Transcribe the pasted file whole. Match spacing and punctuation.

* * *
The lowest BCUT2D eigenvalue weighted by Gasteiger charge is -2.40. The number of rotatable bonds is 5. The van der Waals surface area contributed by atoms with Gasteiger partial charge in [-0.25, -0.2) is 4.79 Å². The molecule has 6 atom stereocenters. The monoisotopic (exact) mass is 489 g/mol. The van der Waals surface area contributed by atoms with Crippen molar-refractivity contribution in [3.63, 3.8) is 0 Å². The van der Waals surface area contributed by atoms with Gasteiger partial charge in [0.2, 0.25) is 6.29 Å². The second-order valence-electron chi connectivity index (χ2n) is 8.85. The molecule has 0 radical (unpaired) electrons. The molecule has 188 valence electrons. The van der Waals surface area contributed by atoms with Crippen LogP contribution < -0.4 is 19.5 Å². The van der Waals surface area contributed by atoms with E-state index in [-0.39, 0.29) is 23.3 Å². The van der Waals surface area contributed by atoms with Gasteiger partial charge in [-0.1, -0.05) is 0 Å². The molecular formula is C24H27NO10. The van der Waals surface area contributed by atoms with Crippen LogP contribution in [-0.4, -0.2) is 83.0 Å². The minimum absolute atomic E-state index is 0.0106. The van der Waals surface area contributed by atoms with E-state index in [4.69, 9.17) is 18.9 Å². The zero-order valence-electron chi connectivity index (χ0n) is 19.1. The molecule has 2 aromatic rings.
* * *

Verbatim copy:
The lowest BCUT2D eigenvalue weighted by Gasteiger charge is -2.40. The number of rotatable bonds is 5. The van der Waals surface area contributed by atoms with Gasteiger partial charge in [-0.25, -0.2) is 4.79 Å². The molecule has 6 atom stereocenters. The monoisotopic (exact) mass is 489 g/mol. The van der Waals surface area contributed by atoms with Crippen molar-refractivity contribution in [3.63, 3.8) is 0 Å². The van der Waals surface area contributed by atoms with Gasteiger partial charge in [0.2, 0.25) is 6.29 Å². The second-order valence-electron chi connectivity index (χ2n) is 8.85. The molecule has 0 radical (unpaired) electrons. The molecule has 188 valence electrons. The van der Waals surface area contributed by atoms with Crippen LogP contribution < -0.4 is 19.5 Å². The van der Waals surface area contributed by atoms with E-state index in [-0.39, 0.29) is 23.3 Å². The van der Waals surface area contributed by atoms with Gasteiger partial charge in [-0.1, -0.05) is 0 Å². The molecular formula is C24H27NO10. The van der Waals surface area contributed by atoms with Crippen LogP contribution in [-0.4, -0.2) is 83.0 Å². The minimum absolute atomic E-state index is 0.0106. The van der Waals surface area contributed by atoms with E-state index in [4.69, 9.17) is 18.9 Å². The zero-order valence-electron chi connectivity index (χ0n) is 19.1. The molecule has 2 aromatic rings.